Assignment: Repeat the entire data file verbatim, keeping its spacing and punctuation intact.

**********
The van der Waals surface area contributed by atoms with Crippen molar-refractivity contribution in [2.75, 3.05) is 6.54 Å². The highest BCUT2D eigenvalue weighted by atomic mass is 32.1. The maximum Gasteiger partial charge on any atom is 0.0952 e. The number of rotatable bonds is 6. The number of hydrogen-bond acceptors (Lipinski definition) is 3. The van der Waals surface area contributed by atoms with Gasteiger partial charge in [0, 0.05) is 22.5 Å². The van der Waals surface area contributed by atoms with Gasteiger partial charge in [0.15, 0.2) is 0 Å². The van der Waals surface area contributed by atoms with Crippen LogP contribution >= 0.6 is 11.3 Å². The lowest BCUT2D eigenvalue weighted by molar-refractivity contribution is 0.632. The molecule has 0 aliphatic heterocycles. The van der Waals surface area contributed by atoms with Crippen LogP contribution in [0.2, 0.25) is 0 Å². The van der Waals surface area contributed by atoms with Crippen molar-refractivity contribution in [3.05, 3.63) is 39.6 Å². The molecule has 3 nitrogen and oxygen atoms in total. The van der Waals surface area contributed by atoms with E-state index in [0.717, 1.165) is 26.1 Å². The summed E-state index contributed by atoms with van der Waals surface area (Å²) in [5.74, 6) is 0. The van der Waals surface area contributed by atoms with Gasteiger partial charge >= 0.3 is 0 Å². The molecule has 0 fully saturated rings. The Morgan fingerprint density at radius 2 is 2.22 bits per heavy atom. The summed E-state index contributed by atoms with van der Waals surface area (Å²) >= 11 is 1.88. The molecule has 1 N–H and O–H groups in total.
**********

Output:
The van der Waals surface area contributed by atoms with Crippen molar-refractivity contribution in [2.75, 3.05) is 6.54 Å². The highest BCUT2D eigenvalue weighted by atomic mass is 32.1. The maximum Gasteiger partial charge on any atom is 0.0952 e. The number of rotatable bonds is 6. The number of hydrogen-bond acceptors (Lipinski definition) is 3. The van der Waals surface area contributed by atoms with Gasteiger partial charge in [0, 0.05) is 22.5 Å². The van der Waals surface area contributed by atoms with Gasteiger partial charge in [0.15, 0.2) is 0 Å². The van der Waals surface area contributed by atoms with Crippen LogP contribution >= 0.6 is 11.3 Å². The lowest BCUT2D eigenvalue weighted by molar-refractivity contribution is 0.632. The molecule has 0 aliphatic heterocycles. The van der Waals surface area contributed by atoms with Crippen LogP contribution in [0.2, 0.25) is 0 Å². The van der Waals surface area contributed by atoms with Crippen molar-refractivity contribution in [3.05, 3.63) is 39.6 Å². The molecule has 3 nitrogen and oxygen atoms in total. The van der Waals surface area contributed by atoms with E-state index in [0.717, 1.165) is 26.1 Å². The summed E-state index contributed by atoms with van der Waals surface area (Å²) in [5.74, 6) is 0. The van der Waals surface area contributed by atoms with Gasteiger partial charge >= 0.3 is 0 Å². The molecule has 0 fully saturated rings. The Morgan fingerprint density at radius 2 is 2.22 bits per heavy atom. The summed E-state index contributed by atoms with van der Waals surface area (Å²) >= 11 is 1.88. The molecule has 1 N–H and O–H groups in total.